Welcome to the Women for Women International Book Club! This month we’re reading Dancing in the Mosque: An Afghan Mother’s Letter to her Son by award winning writer and activist, Dr. Homeira Qaderi.
This heartbreaking and inspiring memoir gives a first-hand account of the reality of life in Afghanistan. It illustrates the impossible choices Afghan women are forced to make as they fight for equality and justice.
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Why Dancing in the Mosque is important...
By reading and discussing this book together, we’re amplifying the voices of Afghan women.
Dancing in the Mosque is a call to action to advocate for a peaceful and equitable Afghanistan that recognizes the inherent value of women. It is both tender and enraging and overflowing with true stories of extraordinary women and allies who are striving to change the course of their nation.
At its heart, Dancing in the Mosque is a story of rebellion. Although each of us may not face the same challenges or severe consequences as Qaderi has faced in her life in Afghanistan, her story can inspire us to fight injustice in our own lives. It is a testament to the power and responsibility that each of us must become a catalyst for equality.
It’s been one year since the fall of Kabul and we are continuing to provide education and income generating opportunities for Afghan women. Women for Women International has served more than 127,000 women in Afghanistan and we believe peace and prosperity will only be achieved if the women of Afghanistan are leading the way and their voices are heard.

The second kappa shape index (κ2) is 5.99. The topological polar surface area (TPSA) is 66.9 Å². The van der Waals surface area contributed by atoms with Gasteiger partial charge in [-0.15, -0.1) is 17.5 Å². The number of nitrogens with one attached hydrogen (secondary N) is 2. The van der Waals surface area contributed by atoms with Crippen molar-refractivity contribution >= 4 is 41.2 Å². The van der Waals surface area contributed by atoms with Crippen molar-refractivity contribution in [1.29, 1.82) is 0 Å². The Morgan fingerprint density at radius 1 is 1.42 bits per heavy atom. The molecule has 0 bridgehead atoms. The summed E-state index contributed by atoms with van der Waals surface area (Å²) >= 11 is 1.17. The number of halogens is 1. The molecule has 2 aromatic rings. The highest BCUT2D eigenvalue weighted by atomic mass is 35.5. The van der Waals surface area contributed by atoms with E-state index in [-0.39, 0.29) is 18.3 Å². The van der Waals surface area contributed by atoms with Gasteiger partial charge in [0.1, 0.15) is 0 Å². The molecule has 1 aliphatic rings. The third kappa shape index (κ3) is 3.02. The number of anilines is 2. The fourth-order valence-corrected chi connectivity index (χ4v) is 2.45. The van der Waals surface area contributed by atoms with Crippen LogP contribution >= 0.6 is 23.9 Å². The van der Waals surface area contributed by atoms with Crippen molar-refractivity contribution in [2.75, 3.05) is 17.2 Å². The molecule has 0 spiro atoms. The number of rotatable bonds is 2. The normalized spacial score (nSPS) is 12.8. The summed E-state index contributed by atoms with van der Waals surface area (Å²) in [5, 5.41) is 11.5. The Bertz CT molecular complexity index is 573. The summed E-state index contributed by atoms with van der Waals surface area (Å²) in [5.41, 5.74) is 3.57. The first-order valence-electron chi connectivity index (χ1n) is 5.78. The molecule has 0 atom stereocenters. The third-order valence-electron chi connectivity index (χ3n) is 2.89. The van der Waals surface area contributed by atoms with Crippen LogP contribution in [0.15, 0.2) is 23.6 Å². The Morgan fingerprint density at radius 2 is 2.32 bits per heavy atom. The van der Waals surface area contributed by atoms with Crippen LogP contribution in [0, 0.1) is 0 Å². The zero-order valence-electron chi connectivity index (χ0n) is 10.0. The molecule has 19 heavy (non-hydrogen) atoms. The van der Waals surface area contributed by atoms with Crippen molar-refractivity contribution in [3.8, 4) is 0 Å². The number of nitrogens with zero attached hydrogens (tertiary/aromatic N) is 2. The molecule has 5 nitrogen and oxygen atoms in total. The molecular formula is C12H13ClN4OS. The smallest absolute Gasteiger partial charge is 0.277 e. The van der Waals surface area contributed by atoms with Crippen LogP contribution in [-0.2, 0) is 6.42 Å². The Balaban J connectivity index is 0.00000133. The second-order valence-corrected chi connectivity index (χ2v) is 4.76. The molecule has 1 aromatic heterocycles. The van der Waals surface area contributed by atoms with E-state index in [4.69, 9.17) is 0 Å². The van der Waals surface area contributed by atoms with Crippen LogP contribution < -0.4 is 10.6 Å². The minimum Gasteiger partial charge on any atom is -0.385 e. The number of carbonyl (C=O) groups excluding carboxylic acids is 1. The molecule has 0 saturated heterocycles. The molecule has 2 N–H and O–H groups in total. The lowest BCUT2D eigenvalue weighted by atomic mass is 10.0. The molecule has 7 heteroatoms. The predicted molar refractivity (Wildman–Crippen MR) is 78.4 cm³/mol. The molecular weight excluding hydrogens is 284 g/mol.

With you by our side, we will continue this critical work and fight for equality. Thank you for being an ally and advocate for Afghan women and a vital member of our global community.
Trigger Warning for Dancing in the Mosque:
Violence, terrorism, sexual abuse, child abuse
Check out the discussion questions for Dancing in the Mosque below, and connect with readers on Instagram to share your reactions, thoughts, and questions by using the hashtag #WFWIBookClub, and tagging us with @womenforwomen. We want to hear what you think—share your take on the book with us!
- What role does storytelling and writing play in Homeira’s life and claiming her independence?
- Can you give examples of when writing was a source of pride to her and her family? Can you think of a time when writing put her and her family in danger?
- What do you think is meant by the statement: “In this land, it is better to be a stone than a girl."
- How did Homeira’s parents and grandmother influence how she perceived her role as a woman in Afghanistan?
- When Homeira was teaching in the mosque and developed a romantic interest in a young Talib, did any elements of their relationship surprise you?
- When Homeira, the “Chick Commander”, organized her peers in a protest, why do you think so many young girls enthusiastically agreed to participate, but so few actually demonstrated?
- After reading Homeira’s memoir, why do you believe she made the incredibly difficult decision to stand up to her husband and pursue advocating for equality when it ultimately resulted in being separated from her son?
The questions above are selected from Harper Collins’ Discussion Questions. You can find a full list of discussion questions here.